Topic Categories:


Overview of Disability

Disability Back Pay

Requirements for Disability

Applications for disability

Tips and Advice for Disability Claims

How long does Disability take?

Winning Disability Benefits

Common Mistakes after a Denial

Mental Disability Benefits

Denials for Disability

Appeals for denied claims

Disability Benefits from SSA

SSI Benefits

Child Disability Benefits

Qualifications and How to Qualify

Working and Disability

Disability Awards and Notices

Disability Lawyers, Hiring Attorneys

Social Security List of Conditions

What Social Security considers disabling

Medical Evidence and Disability

Filing for Disability Benefits

Eligibility for Disability Benefits

SSD SSI Definitions



Ask a question, get an answer

When should you apply for Social Security Disability?




 
This question is routinely addressed by disability attorneys and by columnists. However, the simplest way to answer the question is to state that you should apply for social security disability as soon as your medical condition makes it impossible for you to work, or at least work and earn what is considered to be a substantial and gainful monthly income.

Individuals who are considering whether or not to apply for social security disability will often put off initiating their claim by several months. While this is understandable, it can, given the fact that disability claims filed with the social security administration can take months, even years to result in an award of benefits, be an unwise course of action.

Here is a short of scenarios that may guide when and when not to apply for social security disability.

1. An individual is working full-time: the likelihood is that the gross monthly earned income of an individual who is working full-time will exceed the standard for substantial and gainful income (the actual dollar amount changes each year).

Even if that were not the case, however, the ability to work full time will not serve to substantiate an individual's claim for disability. For these reasons, an individual who is working full time should not choose to apply for social security disability, but, instead, should wait until their physical or mental condition makes continuing working impossible, or make it impossible to work enough (days, hours, weeks, etc) to approach what the social security administration considers a monthly substantial and gainful income.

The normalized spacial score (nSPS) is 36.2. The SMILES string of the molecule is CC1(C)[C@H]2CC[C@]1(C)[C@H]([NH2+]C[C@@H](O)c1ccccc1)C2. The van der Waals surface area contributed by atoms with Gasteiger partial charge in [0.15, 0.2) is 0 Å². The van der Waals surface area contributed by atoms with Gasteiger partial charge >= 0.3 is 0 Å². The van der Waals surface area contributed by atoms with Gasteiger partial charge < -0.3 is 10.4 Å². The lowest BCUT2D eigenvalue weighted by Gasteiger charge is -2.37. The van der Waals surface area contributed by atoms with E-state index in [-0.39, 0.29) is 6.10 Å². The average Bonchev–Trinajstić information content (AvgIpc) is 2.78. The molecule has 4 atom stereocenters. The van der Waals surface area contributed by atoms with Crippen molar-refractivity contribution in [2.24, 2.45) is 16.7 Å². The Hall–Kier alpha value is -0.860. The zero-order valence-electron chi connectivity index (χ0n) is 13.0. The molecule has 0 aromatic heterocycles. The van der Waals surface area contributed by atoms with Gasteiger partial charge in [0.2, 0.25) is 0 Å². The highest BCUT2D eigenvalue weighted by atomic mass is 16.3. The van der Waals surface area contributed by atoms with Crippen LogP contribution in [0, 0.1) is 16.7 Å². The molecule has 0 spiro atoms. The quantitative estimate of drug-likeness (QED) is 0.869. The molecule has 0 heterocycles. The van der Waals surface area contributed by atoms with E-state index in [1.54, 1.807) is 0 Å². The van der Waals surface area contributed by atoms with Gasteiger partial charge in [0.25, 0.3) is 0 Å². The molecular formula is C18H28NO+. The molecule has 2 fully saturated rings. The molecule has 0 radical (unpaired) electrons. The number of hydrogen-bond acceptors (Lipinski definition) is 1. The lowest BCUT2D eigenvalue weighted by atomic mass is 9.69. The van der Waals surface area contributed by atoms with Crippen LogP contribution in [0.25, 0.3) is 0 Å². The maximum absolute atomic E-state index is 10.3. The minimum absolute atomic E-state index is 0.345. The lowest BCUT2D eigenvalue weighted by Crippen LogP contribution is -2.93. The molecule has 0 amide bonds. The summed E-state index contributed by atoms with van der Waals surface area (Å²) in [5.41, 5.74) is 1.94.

2. An individual is working part-time and the prospect of working full time does not seem likely due to their mental or physical condition: an individual in this type of scenario should probably make the decision to apply for social security disability. The inability to work at a substantial and gainful income level will substantiate a claim for disability benefits, assuming, of course, that an individual's medical records will corroborate the individual's functional limitations which exist as a result of their medical condition.

What happens if you actually do apply for social security disability while you are working? Then the outcome is one that does not involve a medical evaluation. In other words, social security will deny the claim without reviewing the individual's medical records. In other words, if a person is working and earning a substantial and gainful income, they cannot receive disability benefits no matter how disabling their condition is.















Return to:  Social Security Disability Resource Center, or read answers to Questions





























Related pages:

Does social security contact your former work employers when you file for disability?
Can You File For Disability While Receiving Unemployment?
When should you File for Disability benefits with the social security administration?
Do You Have To Be Out Of Work For A Long Time Before You Can File For Disability?
Filing for Disability Online or over the phone
Who Do I Contact To File For Disability Benefits from the Social Security Administration?
How long does it take to hear an answer after filing for disability?
You can file for disability for a mental disorder or problem if it interferes with SGA
If You File For Social Security Disability How Far Back Will They Look At Your Medical Records?
What if you Move out of State after you apply for Social Security Disability or SSI?
When should you apply for Social Security Disability?
What Happens When You File an SSI or Social Security Disability Application?



Information on the following topics can be found here: Social Security Disability Questions and in these subsections:

Frequently asked questions about getting Denied for Disability Benefits | FAQ on Disability Claim Representation | Info about Social Security Disability Approvals and Being Approved | FAQ on Social Security Disability SSI decisions | The SSD SSI Decision Process and what gets taken into consideration | Disability hearings before Judges | Medical exams for disability claims | Applying for Disability in various states | Selecting and hiring Disability Lawyers | Applying for Disability in North Carolina | Recent articles and answers to questions about SSD and SSI


These pages answer some of the most basic questions for individuals who are considering filing a claim.

Filing for disability - How to file for SSD or SSI and the Information that is needed by Social Security
How to Apply for Disability - What medical conditions can you apply and qualify for?
Applying for Disability - How long does it take to get Social Security Disability or SSI benefits?
What happens if I file a disability application and it is denied by a disability examiner or Judge?
How to Prove you are disabled and qualify to win disability benefits
How do you prove your disability case if you have a mental condition or impairment?
Social Security Disability Back pay and How Long it Takes to Qualify for it and receive it
Social Security Disability SSI - Eligibility Requirements and Qualifications Criteria